Spaniel (Clumber) illustration
Gundog

Spaniel (Clumber)

Heavy set spaniel developed at Clumber Park in Nottingham

Breed characteristics

Size
Large
Exercise
Up to 1 hour per day
Size of home
Large house
Grooming
More than once a week
Coat length
Medium
Sheds
Yes
Lifespan
Over 10 years
Vulnerable native breed
Yes
Town or country
Country
Size of garden
Small/ medium garden

About this breed

The Clumber was first seen in the UK at the end of the 18th century and takes its name from Clumber Park in Nottingham, home of the Dukes of Newcastle, and it is the 2nd Duke who is credited with introducing and developing the breed. It is claimed that he was presented with dogs of this type by his friend the Duke of Noailles around 1770. Certainly, in 1788, the Duke had his portrait painted by Francis Wheatley and the painting “Return from Shooting” depicts the Duke with six of his dogs, three of them unmistakably of Clumber type.

The breed became popular, particularly with the nobility. His Majesty King George V kept a large team of Clumbers on the Sandringham Estate.

The Clumber is the heaviest of the spaniel family and was used to flush game from heavy cover.

Spaniel (Clumber)

Images for this breed

The Gundog breed group

Dogs that were originally trained to find live game and/or to retrieve game that had been shot and wounded. This group is divided into four categories - Retrievers, Spaniels, Hunt/Point/Retrieve, Pointers and Setters - although many of the breeds are capable of doing the same work as the other sub-groups. They make good companions, their temperament making them ideal all-round family dogs.

 

Breed standard colours

Breed standard colour means that the colour is accepted within the breed standard and is a traditional and well-known colour in this breed.

Breed standard colours in this breed include:

  • Lemon & White
  • Orange & White
  • White & Lemon
  • White & Orange

Other colour/s

'Other' means you consider your puppy to be a colour not currently known within the breed and one that does not appear on either the breed standard or non-breed standard list. In this instance you would be directed through our registrations process to contact a breed club and/or council to support you on identifying and correctly listing the new colour.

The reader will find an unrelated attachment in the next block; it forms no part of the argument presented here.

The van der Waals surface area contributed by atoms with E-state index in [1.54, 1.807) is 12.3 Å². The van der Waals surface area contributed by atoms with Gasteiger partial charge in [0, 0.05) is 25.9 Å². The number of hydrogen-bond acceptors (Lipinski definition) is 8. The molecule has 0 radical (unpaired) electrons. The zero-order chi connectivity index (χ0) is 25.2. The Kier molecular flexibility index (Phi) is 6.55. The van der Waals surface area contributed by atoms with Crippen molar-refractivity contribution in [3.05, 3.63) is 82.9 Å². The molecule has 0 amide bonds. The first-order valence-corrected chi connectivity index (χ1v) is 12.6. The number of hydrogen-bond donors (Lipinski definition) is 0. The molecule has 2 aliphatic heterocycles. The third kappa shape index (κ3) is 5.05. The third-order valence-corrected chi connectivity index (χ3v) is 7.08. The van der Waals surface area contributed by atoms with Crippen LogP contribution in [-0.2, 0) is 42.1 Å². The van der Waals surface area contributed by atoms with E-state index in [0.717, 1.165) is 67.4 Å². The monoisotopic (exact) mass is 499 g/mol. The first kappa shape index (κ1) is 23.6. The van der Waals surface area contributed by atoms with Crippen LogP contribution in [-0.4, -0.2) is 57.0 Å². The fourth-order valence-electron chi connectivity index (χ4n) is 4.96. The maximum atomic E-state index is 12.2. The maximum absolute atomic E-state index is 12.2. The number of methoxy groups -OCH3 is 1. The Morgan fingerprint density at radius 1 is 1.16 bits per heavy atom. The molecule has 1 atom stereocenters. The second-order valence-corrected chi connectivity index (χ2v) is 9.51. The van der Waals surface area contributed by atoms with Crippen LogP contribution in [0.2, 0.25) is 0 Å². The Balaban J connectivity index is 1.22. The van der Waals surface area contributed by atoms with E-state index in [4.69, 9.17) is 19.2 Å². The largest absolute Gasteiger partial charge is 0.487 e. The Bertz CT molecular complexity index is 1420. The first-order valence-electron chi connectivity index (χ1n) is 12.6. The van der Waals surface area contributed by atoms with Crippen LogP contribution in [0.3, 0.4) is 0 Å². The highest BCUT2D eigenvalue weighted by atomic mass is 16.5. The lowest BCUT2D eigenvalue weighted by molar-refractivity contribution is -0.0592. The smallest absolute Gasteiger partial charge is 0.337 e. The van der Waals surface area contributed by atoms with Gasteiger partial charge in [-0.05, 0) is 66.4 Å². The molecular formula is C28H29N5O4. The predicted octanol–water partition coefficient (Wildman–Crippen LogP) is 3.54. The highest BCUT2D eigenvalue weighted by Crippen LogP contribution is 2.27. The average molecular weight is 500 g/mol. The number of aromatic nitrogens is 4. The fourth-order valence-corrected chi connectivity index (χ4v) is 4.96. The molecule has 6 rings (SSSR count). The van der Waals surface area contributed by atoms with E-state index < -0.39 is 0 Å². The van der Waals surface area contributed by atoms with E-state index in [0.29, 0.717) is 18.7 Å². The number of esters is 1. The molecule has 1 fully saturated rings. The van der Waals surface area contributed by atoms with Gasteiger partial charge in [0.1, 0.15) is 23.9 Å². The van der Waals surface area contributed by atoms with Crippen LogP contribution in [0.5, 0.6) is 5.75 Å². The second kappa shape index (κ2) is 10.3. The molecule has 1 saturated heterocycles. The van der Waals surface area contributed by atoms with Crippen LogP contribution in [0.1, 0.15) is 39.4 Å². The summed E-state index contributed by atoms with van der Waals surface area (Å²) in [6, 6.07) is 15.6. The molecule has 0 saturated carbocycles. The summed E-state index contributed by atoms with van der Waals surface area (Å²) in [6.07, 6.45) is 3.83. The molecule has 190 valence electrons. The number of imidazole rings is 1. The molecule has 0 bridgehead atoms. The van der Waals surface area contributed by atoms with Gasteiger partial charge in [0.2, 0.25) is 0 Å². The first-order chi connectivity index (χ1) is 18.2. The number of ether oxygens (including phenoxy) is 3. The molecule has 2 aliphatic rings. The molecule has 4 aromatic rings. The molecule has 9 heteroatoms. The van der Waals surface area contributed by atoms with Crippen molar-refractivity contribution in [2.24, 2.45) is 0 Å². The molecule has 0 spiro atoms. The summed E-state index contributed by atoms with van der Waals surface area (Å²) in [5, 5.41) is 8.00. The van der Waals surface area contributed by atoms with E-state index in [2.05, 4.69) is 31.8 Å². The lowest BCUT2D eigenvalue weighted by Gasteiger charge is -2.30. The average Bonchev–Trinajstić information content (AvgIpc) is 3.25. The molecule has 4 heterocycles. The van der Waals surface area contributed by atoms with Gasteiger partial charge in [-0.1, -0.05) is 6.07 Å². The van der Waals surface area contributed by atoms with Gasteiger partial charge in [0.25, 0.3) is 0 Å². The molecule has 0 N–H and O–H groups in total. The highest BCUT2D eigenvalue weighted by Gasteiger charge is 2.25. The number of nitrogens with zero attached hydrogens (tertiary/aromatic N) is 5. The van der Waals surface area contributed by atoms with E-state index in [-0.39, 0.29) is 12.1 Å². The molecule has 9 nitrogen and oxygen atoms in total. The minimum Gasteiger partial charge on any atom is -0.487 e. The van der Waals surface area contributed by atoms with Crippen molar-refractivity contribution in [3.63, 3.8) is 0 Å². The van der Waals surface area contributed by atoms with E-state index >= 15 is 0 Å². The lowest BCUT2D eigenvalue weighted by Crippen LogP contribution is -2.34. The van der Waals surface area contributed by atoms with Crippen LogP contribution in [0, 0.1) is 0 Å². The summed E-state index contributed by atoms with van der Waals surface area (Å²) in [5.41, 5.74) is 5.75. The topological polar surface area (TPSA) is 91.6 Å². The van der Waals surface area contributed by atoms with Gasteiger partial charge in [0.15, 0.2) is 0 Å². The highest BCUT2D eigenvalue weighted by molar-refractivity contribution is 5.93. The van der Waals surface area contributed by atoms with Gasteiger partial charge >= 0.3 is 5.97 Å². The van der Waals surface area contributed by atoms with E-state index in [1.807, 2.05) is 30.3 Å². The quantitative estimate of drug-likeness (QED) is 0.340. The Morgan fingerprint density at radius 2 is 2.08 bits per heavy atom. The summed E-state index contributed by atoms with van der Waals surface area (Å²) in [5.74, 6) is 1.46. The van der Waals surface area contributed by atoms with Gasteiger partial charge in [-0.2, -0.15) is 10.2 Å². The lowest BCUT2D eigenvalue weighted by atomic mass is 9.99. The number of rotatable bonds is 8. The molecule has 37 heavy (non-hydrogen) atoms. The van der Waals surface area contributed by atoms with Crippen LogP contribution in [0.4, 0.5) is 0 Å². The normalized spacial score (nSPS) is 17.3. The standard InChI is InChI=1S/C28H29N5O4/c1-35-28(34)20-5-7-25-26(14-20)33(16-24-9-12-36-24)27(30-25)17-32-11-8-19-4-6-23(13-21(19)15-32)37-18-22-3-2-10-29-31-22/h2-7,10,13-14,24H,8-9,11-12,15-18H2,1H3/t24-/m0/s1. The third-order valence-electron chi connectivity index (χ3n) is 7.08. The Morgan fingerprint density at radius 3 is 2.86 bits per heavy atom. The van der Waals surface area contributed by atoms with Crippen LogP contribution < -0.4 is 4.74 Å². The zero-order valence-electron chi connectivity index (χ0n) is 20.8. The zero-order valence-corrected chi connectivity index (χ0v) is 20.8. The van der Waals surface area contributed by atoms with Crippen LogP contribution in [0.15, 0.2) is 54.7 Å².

Non-breed-standard colours

Non-breed-standard colour means that the colour is not accepted within the breed standard and whilst some dogs within the breed may be this colour it is advised to only select a dog that fits within the breed standards for all points.

Colour is only one consideration when picking a breed or individual dog, health and temperament should always be a priority over colour.

Health

Whether you’re thinking of buying a puppy, or breeding from your dog, it’s essential that you know what health issues may be found in your breed. To tackle these issues we advise that breeders use DNA tests, screening schemes and inbreeding coefficient calculators to help breed the healthiest dogs possible.

More about health

Priority health schemes and tests

The Kennel Club's Assured Breeders must use the following schemes, tests and advice. All other breeders are strongly advised to also use these.

Important health schemes and tests

We strongly recommend that all breeders, both assured breeders (ABs) and non ABs, use the following schemes, tests and advice.

Find out about a particular dog's results

Please visit our Health Test Results Finder to discover the DNA or screening scheme test results for any dog on The Kennel Club's Breed Register.

You can also view the inbreeding coefficient calculation for a puppy's parents, or for a dog you're thinking of breeding from.

Have any questions about health in your breed?

If you have any concerns about a particular health condition in your breed then you may wish to speak to your vet or you could contact your breed health co-ordinator.

Breed health co-ordinators are individuals working on behalf of breed clubs and councils who are advocates for the health and welfare of their chosen breed. They acts as a spokesperson on matters of health and will collaborate with The Kennel Club on any health concerns the breed may have.

Contact the breed health co-ordinator for the Clumber Spaniel.

Breed watch

Category 2

Particular points of concern for individual breeds may include features not specifically highlighted in the breed standard including current issues. In some breeds, features may be listed which, if exaggerated, might potentially affect the breed in the future.

Read more

Breeding restrictions

There are a number of The Kennel Club's rules and regulations that may prevent a litter from being registered, find out about our general and breed specific breeding restrictions below.

More about breeding

There are not currently any additional breed specific restrictions in place for this breed.

More information

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